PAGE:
photo credit: Sélestat.fr

...de même 4 schillings aux gardes forestiers pour surveiller les mais à partir de la Saint Thomas

...likewise 4 shillings to the forest wardens for guarding the fir trees from St. Thomas's Day on

Historians now consider these words to be the first written mention of the Christmas tree. In the old liturgical cycle, St. Thomas's Day was celebrated on December 21, the night of the winter solstice. The fact that the town paid wardens to watch over the forest's trees from this night through Christmas indicates the trees were in danger of being cut down for decoration. Evidence of payment to the wardens for this period has also been found in the registers for 1546, 1555, and 1557, as well a schedule of fines set for those caught stealing a tree.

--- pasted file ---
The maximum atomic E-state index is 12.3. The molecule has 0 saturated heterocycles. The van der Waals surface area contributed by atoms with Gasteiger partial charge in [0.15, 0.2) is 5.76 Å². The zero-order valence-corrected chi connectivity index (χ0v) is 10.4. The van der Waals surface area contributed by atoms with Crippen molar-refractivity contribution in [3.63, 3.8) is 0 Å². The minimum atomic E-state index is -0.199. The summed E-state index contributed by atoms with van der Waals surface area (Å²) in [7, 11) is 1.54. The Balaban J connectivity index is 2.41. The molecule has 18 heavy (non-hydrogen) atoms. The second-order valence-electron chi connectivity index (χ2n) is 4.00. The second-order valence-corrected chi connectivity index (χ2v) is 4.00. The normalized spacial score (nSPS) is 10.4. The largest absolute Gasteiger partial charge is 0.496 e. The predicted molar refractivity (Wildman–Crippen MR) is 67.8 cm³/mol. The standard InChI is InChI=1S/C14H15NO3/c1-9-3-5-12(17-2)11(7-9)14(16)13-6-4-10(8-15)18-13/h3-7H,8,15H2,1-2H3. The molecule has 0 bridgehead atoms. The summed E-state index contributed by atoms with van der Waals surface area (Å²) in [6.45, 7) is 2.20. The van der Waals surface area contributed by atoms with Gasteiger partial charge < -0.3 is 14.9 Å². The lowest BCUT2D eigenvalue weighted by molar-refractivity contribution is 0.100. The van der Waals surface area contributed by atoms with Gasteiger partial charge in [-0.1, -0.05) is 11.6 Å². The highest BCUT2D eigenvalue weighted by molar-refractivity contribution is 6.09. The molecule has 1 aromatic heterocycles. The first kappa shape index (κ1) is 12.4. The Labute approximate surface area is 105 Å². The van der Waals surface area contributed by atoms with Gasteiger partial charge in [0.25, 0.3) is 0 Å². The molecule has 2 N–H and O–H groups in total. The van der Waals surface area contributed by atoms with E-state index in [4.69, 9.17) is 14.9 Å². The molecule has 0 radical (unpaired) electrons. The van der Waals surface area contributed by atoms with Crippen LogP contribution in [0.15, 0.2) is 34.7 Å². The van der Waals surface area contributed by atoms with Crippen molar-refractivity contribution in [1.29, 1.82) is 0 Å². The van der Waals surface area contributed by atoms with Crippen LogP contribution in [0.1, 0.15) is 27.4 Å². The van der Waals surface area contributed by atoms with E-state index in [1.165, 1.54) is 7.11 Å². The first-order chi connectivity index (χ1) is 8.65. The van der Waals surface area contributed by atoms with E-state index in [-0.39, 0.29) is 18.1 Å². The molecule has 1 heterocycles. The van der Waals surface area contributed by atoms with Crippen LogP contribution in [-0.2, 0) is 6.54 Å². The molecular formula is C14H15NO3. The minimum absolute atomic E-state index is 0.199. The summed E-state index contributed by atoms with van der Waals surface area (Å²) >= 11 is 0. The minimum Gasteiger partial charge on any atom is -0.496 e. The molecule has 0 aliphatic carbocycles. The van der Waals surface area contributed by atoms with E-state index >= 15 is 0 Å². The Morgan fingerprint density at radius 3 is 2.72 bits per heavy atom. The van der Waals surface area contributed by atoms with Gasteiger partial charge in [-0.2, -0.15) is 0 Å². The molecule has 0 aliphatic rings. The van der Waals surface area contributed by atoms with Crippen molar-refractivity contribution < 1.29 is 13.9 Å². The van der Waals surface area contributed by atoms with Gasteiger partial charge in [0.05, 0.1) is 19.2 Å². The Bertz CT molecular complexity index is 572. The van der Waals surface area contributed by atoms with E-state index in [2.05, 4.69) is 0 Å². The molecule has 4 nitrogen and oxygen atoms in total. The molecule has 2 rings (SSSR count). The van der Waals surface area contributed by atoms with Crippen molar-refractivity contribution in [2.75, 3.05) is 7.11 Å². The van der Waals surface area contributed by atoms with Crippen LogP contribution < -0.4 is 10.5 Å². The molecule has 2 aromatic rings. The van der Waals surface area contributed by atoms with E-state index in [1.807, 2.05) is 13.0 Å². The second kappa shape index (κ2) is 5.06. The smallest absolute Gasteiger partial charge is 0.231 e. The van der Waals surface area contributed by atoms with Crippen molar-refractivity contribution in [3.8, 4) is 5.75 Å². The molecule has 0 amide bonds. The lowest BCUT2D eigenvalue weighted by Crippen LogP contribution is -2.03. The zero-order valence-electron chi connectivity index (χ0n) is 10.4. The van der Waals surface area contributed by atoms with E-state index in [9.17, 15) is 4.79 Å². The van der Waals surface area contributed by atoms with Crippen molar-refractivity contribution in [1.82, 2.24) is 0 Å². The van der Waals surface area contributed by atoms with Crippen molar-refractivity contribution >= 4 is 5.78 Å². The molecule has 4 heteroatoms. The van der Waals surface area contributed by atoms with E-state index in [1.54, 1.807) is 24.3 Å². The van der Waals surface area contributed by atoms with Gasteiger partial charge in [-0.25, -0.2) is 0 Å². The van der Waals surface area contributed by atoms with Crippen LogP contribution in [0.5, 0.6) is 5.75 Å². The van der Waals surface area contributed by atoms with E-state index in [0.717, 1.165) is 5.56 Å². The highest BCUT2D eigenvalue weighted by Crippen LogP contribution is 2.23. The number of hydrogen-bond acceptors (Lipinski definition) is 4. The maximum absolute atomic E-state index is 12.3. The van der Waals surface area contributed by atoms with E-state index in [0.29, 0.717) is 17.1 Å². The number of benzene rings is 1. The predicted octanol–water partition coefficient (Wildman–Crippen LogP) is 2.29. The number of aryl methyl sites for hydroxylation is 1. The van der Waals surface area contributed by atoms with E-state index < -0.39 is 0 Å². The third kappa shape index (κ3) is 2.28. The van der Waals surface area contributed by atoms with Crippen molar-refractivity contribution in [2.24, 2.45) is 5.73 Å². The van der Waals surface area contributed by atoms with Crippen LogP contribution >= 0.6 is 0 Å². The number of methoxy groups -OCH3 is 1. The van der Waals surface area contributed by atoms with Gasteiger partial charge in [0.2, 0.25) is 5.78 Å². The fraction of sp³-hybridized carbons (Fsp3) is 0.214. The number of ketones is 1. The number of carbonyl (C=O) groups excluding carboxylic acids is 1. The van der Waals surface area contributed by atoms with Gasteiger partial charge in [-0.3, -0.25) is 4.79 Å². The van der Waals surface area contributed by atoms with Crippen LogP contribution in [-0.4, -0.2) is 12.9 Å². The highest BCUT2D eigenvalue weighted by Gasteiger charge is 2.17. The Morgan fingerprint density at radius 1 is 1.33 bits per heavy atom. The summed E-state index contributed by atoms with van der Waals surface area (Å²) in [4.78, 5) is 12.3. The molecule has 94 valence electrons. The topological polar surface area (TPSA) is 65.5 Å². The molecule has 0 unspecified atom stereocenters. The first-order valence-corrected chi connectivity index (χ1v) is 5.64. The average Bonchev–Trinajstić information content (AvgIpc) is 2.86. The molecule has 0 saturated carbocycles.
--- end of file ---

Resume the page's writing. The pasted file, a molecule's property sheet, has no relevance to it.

photo credit
In the 15th and 16th centuries, the faithful erected fir trees outside churches for use in Christmas mystery plays. The story of Adam and Eve required Eve to pluck fruit from a tree, and as fruit trees were bare at this time of year, fir trees stood substitute. Red apples adorned the green branches along with white unconsecrated hosts, representing the cycle of temptation and redemption. Given that the town needed to provide special protection to the forest trees during the Christmas season, it is not unreasonable to conclude that individuals might wish to decorate their own trees at home.

photo credit: www.best-of-upper-rhine.com